cytotoxic. In turn, due to its low toxicity PN seems to be the ideal agent in future
The protein tyrosine kinase (PTK) inhibitors radicicol and herbimycin A inhibit the expression of the
Excessive nitric oxide production by inducible nitric oxide synthase (iNOS) in stimulated inflammatory cells is thought to be a causative factor of cellular injury in inflammatory disease states. Compounds inhibiting iNOS transcriptional activity in inflammatory cells are potentially
In order to identify the molecular mechanisms of parthenolide’s
The NO donor glyceryl trinitrate (GTN) provokes delayed migraine attacks when infused into migraineurs and also causes iNOS expression and delayed inflammation within rodent dura mater. Sodium nitroprusside, a NO donor as well, also increases iNOS expression. As inflammation and iNOS are potential therapeutic targets, Reuter et al. (2002) examined transcriptional regulation of iNOS following GTN infusion and the consequences of its inhibition within dura mater. They show that intravenous GTN increases NO production within macrophages, iNOS expression is preceded by significant nuclear factor kappa B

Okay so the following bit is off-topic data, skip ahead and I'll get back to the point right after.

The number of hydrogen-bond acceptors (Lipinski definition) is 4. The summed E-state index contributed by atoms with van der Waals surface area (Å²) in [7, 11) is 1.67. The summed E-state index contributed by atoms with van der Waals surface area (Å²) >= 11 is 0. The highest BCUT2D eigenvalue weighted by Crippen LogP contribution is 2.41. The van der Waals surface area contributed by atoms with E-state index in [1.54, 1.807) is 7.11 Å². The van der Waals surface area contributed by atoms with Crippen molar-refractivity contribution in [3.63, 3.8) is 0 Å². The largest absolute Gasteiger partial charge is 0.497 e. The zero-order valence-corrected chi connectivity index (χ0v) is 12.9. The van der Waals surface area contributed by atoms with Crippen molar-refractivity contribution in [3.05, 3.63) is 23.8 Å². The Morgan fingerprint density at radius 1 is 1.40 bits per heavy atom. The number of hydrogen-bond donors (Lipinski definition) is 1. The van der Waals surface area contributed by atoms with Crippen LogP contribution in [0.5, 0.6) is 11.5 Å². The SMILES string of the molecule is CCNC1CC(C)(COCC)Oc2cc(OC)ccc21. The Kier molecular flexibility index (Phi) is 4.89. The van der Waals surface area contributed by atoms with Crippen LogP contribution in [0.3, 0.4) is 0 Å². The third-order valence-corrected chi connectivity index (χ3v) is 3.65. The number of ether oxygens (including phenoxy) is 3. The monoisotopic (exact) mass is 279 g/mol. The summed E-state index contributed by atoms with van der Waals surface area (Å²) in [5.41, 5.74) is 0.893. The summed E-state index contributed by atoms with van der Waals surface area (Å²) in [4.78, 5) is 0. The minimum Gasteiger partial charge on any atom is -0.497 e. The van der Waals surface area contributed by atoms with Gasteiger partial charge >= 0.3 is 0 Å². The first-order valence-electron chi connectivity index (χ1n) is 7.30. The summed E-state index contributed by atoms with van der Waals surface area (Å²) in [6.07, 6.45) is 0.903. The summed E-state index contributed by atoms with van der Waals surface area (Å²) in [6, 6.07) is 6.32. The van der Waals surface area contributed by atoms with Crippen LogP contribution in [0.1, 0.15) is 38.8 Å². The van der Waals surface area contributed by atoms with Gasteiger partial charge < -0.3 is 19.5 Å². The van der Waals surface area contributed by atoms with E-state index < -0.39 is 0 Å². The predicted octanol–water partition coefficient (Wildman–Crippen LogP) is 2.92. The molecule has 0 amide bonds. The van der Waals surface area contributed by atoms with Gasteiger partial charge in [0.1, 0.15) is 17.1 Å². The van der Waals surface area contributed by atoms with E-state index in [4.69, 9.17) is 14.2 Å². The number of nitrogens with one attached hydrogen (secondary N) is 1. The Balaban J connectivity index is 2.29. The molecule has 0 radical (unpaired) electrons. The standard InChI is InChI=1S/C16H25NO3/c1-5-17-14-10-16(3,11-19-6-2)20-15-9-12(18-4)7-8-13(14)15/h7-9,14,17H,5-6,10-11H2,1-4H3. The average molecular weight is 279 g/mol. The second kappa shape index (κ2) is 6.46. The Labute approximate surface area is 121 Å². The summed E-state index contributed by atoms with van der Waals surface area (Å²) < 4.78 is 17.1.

Pharmacological control of
dependent manner. The authors suggested that
The massive hyperplasia of synovial fibroblasts is one of the most striking features of rheumatoid arthritis. The effect of PN on the proliferation of rabbit synoviocytes cell line
18.104.22.168. Antimicrobial activity
PN showed significant activity against the promastigote form of L. amazonensis with 50% inhibition of cell growth at a concentration of 0.37 µg/ml. For the intracellular amastigote form, PN reduced by 50% the survival index of parasites in macrophages when it was used at 0.81 µg/ml. The purified compound showed no cytotoxic effects against J774G8 macrophages in culture and did not cause lysis in sheep blood when it was used at higher concentrations that inhibited promastigote forms. Sodium dodecyl
22.214.171.124. Antioxidant activity
A study was performed to investigate the protective effect of PN against oxidative
126.96.36.199. Effects on smooth muscle contractility
Extracts of feverfew and PN inhibit smooth muscle contractility in a
188.8.131.52. Antimigraine effects
Although migraine is a complex neurovascular disorder, serotonin based mechanisms are central to its pathophysiology. Antimigraine drugs interact predominantly with receptors of